Unlike the CPRA and the GDPR, Colorado’s law specifically targets entities that process large amounts of personal consumer data. The Act uses many definitions found in the GDPR, including “controller” for entities that determine the purpose for and means of processing data (defined as collecting, using, selling, storing, disclosing, analyzing, deleting, or modifying) and “processor” for entities like vendors that process data on behalf of a controller.9 The Act applies to any legal entity (including a nonprofit entity) that conducts business in Colorado or provides products or services in Colorado that are “intentionally targeted” to residents of Colorado and (1) annually controls or processes personal data of at least 100,000 Colorado residents or (2) derives revenue (or receives discounts) from selling personal data and processes or controls the personal data of 25,000 or more Colorado residents.10 Thus, the Act creates an incentive for companies to avoid selling or obtaining some economic benefit from selling personal data.
The Act exempts certain entities that are required to comply with other data privacy laws (such as financial institutions covered by the Gramm-Leach-Bliley Act). Furthermore, certain types of data are not subject to the Act (e.g., data that is already protected by HIPAA).11
One of the Act’s primary goals is to provide consumers with more control over their data held by entities subject to the Act. As a result, the Act grants consumers new rights, including the rights to access, correct, and in some cases delete data held by the entity about them; the right to obtain a copy of their personal data in a portable format; and the right to opt out of certain uses of their data.12 Specifically, the opt-out gives consumers the right to opt out of (1) the processing of their personal data for purposes of targeted advertising, (2) the sale of their personal data, and (3) the use of their data for “profiling” when the profiling is done as part of a decision that has legal or similarly significant effects on the consumer.13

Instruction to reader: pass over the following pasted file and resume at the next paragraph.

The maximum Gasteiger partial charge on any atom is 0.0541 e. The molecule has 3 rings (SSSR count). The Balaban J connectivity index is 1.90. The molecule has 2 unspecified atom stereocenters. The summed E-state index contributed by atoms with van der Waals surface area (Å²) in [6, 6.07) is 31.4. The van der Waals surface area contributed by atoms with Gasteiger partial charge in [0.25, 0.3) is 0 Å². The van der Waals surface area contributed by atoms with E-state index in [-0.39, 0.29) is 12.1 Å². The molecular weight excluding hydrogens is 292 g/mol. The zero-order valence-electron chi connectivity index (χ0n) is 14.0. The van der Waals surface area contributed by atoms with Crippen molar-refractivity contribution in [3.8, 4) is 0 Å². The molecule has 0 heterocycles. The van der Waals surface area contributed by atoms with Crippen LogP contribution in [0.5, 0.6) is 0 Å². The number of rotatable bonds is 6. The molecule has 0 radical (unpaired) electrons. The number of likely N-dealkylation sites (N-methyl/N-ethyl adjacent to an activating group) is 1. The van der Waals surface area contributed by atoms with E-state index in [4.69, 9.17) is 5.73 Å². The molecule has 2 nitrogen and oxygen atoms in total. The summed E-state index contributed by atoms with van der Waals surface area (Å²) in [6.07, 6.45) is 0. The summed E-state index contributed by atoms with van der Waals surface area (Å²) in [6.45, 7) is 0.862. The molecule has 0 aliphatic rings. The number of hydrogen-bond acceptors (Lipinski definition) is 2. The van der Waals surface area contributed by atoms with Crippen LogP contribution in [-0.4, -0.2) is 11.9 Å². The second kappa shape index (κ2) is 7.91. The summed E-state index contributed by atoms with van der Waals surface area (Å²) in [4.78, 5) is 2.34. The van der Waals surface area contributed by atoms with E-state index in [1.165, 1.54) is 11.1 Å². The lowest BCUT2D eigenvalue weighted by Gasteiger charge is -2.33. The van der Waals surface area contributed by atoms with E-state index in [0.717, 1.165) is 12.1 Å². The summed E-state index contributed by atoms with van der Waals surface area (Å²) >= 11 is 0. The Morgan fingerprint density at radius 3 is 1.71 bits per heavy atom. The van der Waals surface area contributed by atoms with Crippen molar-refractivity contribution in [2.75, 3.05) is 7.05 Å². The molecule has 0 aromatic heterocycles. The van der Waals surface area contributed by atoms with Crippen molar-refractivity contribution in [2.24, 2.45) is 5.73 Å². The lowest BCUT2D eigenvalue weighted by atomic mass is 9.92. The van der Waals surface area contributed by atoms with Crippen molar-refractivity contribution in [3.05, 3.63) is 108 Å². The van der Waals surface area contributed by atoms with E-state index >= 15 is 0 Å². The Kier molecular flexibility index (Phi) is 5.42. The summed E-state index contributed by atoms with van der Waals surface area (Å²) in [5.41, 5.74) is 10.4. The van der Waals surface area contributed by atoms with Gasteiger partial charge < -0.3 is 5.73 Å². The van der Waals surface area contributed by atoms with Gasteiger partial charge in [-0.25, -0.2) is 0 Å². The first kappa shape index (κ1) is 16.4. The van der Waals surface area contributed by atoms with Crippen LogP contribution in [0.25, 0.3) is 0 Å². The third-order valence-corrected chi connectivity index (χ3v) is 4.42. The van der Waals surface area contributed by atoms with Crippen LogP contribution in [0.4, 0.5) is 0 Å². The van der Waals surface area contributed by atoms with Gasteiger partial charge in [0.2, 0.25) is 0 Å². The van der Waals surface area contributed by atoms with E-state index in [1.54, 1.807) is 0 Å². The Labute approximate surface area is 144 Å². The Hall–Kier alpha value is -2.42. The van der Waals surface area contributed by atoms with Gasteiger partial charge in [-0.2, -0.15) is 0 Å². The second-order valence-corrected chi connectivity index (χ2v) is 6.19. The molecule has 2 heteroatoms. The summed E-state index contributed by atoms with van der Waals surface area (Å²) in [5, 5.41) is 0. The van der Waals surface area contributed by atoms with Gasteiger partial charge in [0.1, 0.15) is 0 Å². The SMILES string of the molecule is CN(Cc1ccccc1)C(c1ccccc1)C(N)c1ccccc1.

Starting on July 1, 2024, the Act will also require entities to honor user-selected universal opt-outs for targeted advertising and sales.14 These universal opt-out mechanisms will likely take the form of a browser add-on. However, to date, there is no consensus about how a universal opt-out mechanism will work. And given that Colorado is the first state in the country to include this sort of provision in its Act, it is likely that implementation of this provision may prove uneven at first as regulators come to a consensus on the appropriate mechanism.
Finally, the Act requires an entity to obtain a consumer’s opt-in consent before processing sensitive data, which includes children’s data, certain genetic or biometric data, and personal data revealing racial or ethnic origin, religious beliefs, a mental or physical health condition, sex life or sexual orientation, or citizen status.15 The rules from the attorney general’s office make clear that such consent requires a specific, affirmative action or statement, meaning that a statement that use of the website constitutes consent or acceptance of general terms and conditions will likely not be sufficient.16 The design of the consent also cannot be “weighted” to consenting (such as having the consent button bolded or highlighted).17 Additionally, the rules require an entity to obtain a “refreshed consent” if the consumer has not engaged with the entity for more than 24 months.18